Clarksville, TN – When the homeowners bought their dream home in Southridge Subdivision, they thought they had discovered the best of both worlds. First, they were in the Montgomery county. Taxes were lower, quiet place to live, just away from the Clarksville city limits. Beautiful homes, neighbors who knew each other. Kids playing in the streets.
Little did they know, that they were going to be paying through the nose for water and sewer service from the City of Clarksville.
Now wait, didn’t you say they lived in the county?
Yes, but because of their proximity to the Clarksville, having city sewer would be a simple solution. Bring in a company named Tennessee Wastewater.
Tennessee Wastewater would come recover all the sewage from Southridge, then drive it up the road, and unload it into the city’s sewer line for treatment. In fact, it was such a great idea, former mayor Don Trotter signed a contract with Tennessee Wastewater to provide the service. That was 1998.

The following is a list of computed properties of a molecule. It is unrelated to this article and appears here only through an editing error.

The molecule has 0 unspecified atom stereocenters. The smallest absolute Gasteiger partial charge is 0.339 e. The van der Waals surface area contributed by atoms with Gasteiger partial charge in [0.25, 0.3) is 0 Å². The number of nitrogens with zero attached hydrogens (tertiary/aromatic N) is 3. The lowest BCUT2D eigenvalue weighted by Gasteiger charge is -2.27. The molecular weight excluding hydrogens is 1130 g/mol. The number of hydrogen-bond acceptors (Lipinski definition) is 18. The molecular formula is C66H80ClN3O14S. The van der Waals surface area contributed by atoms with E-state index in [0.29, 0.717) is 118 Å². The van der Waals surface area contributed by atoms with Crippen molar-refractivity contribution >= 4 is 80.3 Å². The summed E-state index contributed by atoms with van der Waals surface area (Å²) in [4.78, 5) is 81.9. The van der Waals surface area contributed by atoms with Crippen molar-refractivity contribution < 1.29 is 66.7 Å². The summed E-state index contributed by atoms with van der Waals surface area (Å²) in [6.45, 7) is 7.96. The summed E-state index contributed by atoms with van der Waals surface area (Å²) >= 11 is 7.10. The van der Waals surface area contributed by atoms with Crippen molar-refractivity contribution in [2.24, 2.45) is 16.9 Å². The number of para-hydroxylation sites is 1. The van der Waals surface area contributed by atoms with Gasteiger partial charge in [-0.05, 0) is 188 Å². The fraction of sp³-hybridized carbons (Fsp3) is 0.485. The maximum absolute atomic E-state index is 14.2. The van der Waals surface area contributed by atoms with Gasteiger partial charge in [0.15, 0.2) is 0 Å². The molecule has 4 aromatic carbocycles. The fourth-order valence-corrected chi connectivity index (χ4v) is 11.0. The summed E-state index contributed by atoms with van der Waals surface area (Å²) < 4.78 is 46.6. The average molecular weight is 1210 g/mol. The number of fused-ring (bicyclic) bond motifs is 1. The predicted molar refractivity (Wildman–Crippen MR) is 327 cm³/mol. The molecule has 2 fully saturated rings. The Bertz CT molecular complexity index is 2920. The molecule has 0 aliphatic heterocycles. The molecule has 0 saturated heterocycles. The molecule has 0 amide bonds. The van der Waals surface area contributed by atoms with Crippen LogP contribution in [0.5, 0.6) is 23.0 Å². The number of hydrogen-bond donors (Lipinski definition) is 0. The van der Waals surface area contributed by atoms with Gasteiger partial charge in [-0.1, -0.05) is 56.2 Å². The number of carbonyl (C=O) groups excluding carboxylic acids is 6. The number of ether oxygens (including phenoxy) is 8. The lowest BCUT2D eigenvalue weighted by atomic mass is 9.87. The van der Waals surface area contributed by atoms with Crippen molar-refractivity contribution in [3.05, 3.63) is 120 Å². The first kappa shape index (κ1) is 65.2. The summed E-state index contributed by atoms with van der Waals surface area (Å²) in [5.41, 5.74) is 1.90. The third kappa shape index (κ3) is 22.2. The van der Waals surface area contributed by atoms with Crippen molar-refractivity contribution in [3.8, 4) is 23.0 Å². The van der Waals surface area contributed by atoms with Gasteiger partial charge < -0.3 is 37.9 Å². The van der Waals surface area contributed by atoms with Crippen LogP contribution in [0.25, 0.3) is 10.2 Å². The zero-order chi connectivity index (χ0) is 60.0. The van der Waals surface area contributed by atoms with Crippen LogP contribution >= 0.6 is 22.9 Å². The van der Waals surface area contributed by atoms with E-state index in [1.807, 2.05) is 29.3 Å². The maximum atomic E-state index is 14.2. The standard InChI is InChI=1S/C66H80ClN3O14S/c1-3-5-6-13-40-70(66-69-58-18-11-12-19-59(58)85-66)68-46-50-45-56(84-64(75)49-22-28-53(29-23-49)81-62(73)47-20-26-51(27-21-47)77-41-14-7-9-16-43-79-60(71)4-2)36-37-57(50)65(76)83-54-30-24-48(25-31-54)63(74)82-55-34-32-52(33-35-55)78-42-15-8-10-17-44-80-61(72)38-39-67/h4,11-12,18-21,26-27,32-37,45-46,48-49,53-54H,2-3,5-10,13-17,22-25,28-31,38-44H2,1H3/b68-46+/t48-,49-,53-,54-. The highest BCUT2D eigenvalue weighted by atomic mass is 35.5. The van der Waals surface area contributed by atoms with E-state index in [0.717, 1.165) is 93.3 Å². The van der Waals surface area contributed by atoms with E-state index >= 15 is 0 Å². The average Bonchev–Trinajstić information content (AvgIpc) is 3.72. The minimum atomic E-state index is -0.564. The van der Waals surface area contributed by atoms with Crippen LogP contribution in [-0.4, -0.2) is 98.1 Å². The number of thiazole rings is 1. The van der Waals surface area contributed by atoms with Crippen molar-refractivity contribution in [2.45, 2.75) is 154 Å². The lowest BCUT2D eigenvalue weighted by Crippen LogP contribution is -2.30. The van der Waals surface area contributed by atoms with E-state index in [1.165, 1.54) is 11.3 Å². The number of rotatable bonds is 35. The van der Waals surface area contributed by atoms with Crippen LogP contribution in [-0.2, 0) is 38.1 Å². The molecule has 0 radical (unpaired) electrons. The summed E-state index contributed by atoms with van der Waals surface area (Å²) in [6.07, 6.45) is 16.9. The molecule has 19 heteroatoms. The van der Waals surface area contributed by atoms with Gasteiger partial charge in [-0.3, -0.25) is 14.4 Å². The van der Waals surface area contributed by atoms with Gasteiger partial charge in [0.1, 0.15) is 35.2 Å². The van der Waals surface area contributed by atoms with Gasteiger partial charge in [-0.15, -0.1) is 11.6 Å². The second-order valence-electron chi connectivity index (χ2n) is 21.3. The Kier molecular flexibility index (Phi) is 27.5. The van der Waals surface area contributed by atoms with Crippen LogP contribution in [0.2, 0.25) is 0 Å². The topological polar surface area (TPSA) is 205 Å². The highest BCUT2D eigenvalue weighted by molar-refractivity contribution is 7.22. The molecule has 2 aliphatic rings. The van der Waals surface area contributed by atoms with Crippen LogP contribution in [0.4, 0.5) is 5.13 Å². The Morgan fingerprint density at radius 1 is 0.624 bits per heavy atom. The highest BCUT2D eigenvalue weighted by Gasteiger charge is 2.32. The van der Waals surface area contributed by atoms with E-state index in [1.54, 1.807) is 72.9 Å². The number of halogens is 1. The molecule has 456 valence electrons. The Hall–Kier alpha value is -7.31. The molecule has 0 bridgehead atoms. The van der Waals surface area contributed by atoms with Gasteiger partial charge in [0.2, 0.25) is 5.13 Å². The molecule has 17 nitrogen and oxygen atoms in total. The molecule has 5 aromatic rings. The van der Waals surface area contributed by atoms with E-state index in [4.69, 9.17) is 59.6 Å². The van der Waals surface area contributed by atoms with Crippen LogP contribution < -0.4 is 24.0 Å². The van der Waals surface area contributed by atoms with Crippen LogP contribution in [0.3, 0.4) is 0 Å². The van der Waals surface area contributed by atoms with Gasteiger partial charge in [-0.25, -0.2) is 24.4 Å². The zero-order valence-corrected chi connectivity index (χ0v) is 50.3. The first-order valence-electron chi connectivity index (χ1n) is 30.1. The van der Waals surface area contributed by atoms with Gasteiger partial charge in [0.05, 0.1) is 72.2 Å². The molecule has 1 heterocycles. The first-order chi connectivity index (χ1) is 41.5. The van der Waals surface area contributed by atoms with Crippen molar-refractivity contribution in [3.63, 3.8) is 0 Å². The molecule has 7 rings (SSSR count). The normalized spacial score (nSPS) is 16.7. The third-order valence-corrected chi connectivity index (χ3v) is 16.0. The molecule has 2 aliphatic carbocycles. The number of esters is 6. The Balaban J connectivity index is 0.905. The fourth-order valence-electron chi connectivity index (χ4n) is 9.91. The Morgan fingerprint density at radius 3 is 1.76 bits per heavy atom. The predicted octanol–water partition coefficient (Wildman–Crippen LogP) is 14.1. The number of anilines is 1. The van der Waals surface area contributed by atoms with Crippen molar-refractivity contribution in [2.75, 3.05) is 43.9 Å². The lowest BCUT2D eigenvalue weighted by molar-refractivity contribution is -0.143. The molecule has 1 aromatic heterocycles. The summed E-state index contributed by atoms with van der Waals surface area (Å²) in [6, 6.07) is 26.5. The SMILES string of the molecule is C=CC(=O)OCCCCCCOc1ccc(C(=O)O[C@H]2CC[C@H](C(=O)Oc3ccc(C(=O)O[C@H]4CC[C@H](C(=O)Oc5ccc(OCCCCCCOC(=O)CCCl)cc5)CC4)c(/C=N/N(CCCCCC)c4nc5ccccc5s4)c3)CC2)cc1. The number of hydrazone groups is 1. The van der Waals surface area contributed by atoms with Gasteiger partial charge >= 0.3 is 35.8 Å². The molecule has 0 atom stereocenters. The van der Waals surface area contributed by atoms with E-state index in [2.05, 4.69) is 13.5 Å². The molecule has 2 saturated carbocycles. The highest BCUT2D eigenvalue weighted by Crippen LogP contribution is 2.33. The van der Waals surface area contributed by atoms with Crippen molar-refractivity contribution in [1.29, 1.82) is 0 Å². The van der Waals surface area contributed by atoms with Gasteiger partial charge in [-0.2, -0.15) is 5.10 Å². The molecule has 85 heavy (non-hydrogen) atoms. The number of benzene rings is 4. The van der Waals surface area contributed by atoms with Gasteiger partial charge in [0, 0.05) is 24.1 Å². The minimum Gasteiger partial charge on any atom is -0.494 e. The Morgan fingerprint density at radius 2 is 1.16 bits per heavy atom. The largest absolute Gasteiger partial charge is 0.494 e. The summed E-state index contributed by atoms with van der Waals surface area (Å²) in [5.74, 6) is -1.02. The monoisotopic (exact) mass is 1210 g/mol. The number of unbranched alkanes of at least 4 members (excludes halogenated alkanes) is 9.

Now lets fast forward to 2012. We had the floods of 2010, causing millions of dollars worth of damage to the wastewater treatment plant, not to mention the water and sewer lines. So as soon as they could, the Clarksville Gas and Water department raised rates to make up for the damages they incurred during the flood.
Sound ok so far?
The problem today is that Gas and Water charges Tennessee Wastewater industrial rates, not residential. When those rates went up 40%, residents of Southridge were paying water bills of $150.00 per month.
Ouch! That hurts.
Residents complained to everyone and anyone who would listen. “What could be done.” they asked. “Who can help us.” they wondered.
Well, apparently nobody. They’re stuck in the muck.
In the beginning, Tennessee Wastewater promised to build a treatment facility in the area, but none of that was put in the contract. It was just one of those, “we’ll take care of you” sort of deals. We don’t know who made the deal, but everybody who bought a home assumed everything would be “ok.”
Later this week, during a gas and water committee meeting, it’s expected that Southridge residents, gas and water officials, and representatives from Tennessee Wastewater can get to the table and work out another deal.
Let’s hope so because with rates like these, it’s hard to imagine the gas and water bills getting any better. We already know this deal “stinks”, now let’s see if we can “clear the air” on this problem, and let the residents enjoy their dream homes.